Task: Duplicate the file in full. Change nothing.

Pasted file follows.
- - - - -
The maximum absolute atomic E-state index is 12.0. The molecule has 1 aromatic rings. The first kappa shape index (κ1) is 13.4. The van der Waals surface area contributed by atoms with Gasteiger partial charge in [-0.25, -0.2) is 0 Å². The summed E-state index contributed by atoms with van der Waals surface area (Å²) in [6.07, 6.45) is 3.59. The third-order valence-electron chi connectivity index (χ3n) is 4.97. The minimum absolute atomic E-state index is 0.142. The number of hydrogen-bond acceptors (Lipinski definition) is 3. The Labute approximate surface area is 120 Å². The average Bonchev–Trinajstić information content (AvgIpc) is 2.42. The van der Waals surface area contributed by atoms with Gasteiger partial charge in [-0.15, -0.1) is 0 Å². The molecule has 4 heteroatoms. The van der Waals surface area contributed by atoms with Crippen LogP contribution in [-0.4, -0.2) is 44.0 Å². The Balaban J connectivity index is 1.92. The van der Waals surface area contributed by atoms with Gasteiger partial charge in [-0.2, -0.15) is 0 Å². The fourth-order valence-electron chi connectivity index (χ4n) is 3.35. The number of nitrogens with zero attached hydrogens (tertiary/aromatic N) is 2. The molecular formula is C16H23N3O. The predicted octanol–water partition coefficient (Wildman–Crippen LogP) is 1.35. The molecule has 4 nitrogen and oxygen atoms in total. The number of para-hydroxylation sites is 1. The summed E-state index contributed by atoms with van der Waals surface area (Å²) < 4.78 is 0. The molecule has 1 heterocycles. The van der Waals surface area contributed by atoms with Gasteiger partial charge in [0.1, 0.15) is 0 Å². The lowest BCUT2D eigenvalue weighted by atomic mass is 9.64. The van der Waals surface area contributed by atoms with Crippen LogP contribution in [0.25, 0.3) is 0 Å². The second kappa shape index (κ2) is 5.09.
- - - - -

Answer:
The maximum absolute atomic E-state index is 12.0. The molecule has 1 aromatic rings. The first kappa shape index (κ1) is 13.4. The van der Waals surface area contributed by atoms with Gasteiger partial charge in [-0.25, -0.2) is 0 Å². The summed E-state index contributed by atoms with van der Waals surface area (Å²) in [6.07, 6.45) is 3.59. The third-order valence-electron chi connectivity index (χ3n) is 4.97. The minimum absolute atomic E-state index is 0.142. The number of hydrogen-bond acceptors (Lipinski definition) is 3. The Labute approximate surface area is 120 Å². The average Bonchev–Trinajstić information content (AvgIpc) is 2.42. The van der Waals surface area contributed by atoms with Gasteiger partial charge in [-0.15, -0.1) is 0 Å². The molecule has 4 heteroatoms. The van der Waals surface area contributed by atoms with Crippen LogP contribution in [-0.4, -0.2) is 44.0 Å². The Balaban J connectivity index is 1.92. The van der Waals surface area contributed by atoms with Gasteiger partial charge in [-0.2, -0.15) is 0 Å². The fourth-order valence-electron chi connectivity index (χ4n) is 3.35. The number of nitrogens with zero attached hydrogens (tertiary/aromatic N) is 2. The molecular formula is C16H23N3O. The predicted octanol–water partition coefficient (Wildman–Crippen LogP) is 1.35. The molecule has 4 nitrogen and oxygen atoms in total. The number of para-hydroxylation sites is 1. The summed E-state index contributed by atoms with van der Waals surface area (Å²) < 4.78 is 0. The molecule has 1 heterocycles. The van der Waals surface area contributed by atoms with Gasteiger partial charge in [0.1, 0.15) is 0 Å². The lowest BCUT2D eigenvalue weighted by atomic mass is 9.64. The van der Waals surface area contributed by atoms with Crippen LogP contribution in [0.25, 0.3) is 0 Å². The second kappa shape index (κ2) is 5.09.